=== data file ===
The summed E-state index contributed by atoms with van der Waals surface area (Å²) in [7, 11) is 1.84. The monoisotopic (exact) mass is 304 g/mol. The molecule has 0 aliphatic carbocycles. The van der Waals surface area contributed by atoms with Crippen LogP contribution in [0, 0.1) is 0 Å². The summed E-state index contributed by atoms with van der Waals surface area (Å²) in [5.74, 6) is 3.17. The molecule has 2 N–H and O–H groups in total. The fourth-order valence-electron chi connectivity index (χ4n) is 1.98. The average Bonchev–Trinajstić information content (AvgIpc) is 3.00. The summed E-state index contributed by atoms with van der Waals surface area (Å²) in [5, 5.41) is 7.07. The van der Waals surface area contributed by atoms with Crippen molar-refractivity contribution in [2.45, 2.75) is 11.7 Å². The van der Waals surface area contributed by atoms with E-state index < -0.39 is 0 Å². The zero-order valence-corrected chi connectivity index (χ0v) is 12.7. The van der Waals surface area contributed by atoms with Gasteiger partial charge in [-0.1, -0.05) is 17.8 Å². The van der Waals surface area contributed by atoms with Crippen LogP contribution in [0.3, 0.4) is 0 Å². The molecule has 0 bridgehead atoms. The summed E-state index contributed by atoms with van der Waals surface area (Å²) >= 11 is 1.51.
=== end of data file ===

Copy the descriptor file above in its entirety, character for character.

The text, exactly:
The summed E-state index contributed by atoms with van der Waals surface area (Å²) in [7, 11) is 1.84. The monoisotopic (exact) mass is 304 g/mol. The molecule has 0 aliphatic carbocycles. The van der Waals surface area contributed by atoms with Crippen LogP contribution in [0, 0.1) is 0 Å². The summed E-state index contributed by atoms with van der Waals surface area (Å²) in [5.74, 6) is 3.17. The molecule has 2 N–H and O–H groups in total. The fourth-order valence-electron chi connectivity index (χ4n) is 1.98. The average Bonchev–Trinajstić information content (AvgIpc) is 3.00. The summed E-state index contributed by atoms with van der Waals surface area (Å²) in [5, 5.41) is 7.07. The van der Waals surface area contributed by atoms with Crippen molar-refractivity contribution in [2.45, 2.75) is 11.7 Å². The van der Waals surface area contributed by atoms with E-state index < -0.39 is 0 Å². The zero-order valence-corrected chi connectivity index (χ0v) is 12.7. The van der Waals surface area contributed by atoms with Gasteiger partial charge in [-0.1, -0.05) is 17.8 Å². The van der Waals surface area contributed by atoms with Crippen LogP contribution in [0.3, 0.4) is 0 Å². The molecule has 0 bridgehead atoms. The summed E-state index contributed by atoms with van der Waals surface area (Å²) >= 11 is 1.51.